The study of methods and techniques used to manage heat energy transfer is known as “Heat Transfer.” Insulated packaging serves multiple purposes, such as keeping products refrigerated, frozen, warm, or minimizing the effects of extreme temperature changes. Lightweight foam, such as Expanded Polystyrene (EPS), is commonly used in the healthcare and food industry for protective packaging insulation.

Interested in learning about how our cold storage facilities can help your business? Reach out to our team today!

Our team understands the importance of being committed to ensuring the quality of our customer’s product is at its best throughout the shipping process. Our dedicated staff are trained to monitor and operate around the clock 24 hours a day, 365 days a year. With a focus on fast and timely delivery along with GPS tracking, we work to provide consistent satisfaction to our customers.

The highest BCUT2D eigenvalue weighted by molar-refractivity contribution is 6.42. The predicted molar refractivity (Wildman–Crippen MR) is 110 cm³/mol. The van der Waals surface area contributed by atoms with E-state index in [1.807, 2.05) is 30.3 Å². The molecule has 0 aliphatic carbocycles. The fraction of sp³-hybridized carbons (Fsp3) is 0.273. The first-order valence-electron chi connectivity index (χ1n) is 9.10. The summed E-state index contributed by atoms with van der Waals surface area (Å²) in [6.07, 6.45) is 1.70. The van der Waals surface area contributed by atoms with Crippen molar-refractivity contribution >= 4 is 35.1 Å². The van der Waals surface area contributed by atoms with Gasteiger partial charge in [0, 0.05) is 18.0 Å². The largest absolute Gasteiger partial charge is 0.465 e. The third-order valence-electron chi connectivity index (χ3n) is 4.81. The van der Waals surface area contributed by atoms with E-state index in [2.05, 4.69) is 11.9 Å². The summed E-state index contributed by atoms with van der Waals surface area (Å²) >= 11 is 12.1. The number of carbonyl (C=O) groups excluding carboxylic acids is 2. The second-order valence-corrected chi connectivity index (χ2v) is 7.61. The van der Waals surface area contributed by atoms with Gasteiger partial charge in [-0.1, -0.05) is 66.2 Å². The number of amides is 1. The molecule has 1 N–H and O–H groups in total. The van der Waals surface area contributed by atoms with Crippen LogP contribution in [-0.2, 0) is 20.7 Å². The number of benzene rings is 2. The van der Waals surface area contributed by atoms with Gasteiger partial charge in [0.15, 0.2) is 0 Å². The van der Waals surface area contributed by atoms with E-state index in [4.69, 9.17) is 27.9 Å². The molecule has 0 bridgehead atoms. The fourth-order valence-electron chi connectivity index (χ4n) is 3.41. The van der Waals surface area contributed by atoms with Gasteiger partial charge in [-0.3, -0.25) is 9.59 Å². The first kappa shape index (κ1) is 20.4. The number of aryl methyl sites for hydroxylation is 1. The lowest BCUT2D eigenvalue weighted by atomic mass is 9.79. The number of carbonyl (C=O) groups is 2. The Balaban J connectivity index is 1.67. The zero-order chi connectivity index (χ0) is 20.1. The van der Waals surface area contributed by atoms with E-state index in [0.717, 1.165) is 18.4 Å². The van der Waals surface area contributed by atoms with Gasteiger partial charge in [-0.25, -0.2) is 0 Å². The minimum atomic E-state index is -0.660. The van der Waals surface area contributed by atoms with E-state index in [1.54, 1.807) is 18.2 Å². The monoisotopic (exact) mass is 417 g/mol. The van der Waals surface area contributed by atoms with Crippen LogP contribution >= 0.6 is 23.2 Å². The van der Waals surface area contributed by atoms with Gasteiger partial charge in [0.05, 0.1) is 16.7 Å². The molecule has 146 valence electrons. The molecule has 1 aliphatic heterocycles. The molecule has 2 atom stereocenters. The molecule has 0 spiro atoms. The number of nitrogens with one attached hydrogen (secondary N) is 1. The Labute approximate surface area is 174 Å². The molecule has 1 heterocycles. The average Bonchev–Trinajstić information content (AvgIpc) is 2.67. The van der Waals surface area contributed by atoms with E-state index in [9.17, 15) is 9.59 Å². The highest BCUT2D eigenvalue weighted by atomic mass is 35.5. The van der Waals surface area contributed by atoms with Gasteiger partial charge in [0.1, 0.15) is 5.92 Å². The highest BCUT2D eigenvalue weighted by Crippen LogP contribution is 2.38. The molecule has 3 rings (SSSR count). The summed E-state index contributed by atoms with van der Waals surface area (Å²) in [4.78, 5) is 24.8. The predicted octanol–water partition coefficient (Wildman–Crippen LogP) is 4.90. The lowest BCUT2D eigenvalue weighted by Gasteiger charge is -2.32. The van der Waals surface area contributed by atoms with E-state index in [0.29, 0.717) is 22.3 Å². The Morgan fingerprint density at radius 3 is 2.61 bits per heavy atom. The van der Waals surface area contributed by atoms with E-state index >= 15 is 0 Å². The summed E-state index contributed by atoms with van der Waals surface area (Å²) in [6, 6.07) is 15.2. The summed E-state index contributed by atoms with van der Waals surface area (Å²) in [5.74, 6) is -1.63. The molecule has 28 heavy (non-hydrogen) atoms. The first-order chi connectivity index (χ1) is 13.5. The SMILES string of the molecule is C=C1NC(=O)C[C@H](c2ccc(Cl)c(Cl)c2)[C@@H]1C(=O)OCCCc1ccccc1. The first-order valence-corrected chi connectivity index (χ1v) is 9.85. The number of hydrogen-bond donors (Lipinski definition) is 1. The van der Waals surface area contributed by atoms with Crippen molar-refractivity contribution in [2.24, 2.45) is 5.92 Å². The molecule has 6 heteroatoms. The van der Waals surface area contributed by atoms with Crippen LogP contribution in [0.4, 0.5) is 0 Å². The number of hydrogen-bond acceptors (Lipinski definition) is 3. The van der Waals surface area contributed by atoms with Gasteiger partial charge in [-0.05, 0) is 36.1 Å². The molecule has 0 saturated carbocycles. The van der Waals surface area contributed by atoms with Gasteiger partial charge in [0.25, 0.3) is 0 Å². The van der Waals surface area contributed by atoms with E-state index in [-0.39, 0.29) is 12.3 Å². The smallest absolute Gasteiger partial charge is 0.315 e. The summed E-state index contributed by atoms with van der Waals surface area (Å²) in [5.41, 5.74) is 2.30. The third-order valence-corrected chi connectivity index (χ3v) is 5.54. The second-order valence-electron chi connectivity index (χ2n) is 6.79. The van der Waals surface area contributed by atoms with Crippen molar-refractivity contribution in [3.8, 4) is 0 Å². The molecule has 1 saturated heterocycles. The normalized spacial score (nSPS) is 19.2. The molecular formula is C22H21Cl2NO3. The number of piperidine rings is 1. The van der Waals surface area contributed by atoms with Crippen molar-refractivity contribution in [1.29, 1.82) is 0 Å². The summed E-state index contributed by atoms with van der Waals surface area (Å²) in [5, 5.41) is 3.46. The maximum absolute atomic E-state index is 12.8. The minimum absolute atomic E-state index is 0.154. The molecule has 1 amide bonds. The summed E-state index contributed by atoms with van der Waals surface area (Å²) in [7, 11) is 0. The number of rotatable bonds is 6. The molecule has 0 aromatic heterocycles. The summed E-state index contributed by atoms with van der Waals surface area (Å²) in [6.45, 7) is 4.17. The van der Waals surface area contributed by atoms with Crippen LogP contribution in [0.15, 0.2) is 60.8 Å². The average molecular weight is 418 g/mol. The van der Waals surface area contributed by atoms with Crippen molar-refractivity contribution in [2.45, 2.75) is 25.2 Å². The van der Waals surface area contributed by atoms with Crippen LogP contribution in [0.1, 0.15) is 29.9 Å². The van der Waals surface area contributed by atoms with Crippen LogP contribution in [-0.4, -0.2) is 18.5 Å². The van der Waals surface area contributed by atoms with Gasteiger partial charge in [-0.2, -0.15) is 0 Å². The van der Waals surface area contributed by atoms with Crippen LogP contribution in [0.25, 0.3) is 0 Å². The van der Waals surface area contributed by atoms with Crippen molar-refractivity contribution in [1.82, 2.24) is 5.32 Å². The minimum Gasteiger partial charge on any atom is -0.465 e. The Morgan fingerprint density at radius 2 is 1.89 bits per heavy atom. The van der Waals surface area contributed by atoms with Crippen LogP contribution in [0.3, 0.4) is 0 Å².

We Provide The Following Handling Needs:

  • Palletizing
  • Re-Weighting
  • Re-gelling
  • Re-packaging
  • Dry Storage
  • Cold Storage space
  • Cross-docking
  • Quality Report Inspections
  • Party logistics

Our Central Locations Make It Easy!

Our fleet of delivery trucks are ready to provide your businesses cold supply chain needs

Evo Logistics is expanding to meet the demands with refrigerated shipping and freezer storage in Dallas, Texas.

Our newest freezer is designed to provide maximum efficiency and preservation for a wide range of temperature controlled products. These items range from life saving medicine to frozen foods. Extreme temperatures ensure that even the most delicate products are preserved. This helps to reduce waste and increases product shelf life.

Interested in learning how to optimize your supply chain product or service? Reach out to our team today to see which of our logistics services best suits your unique chain model.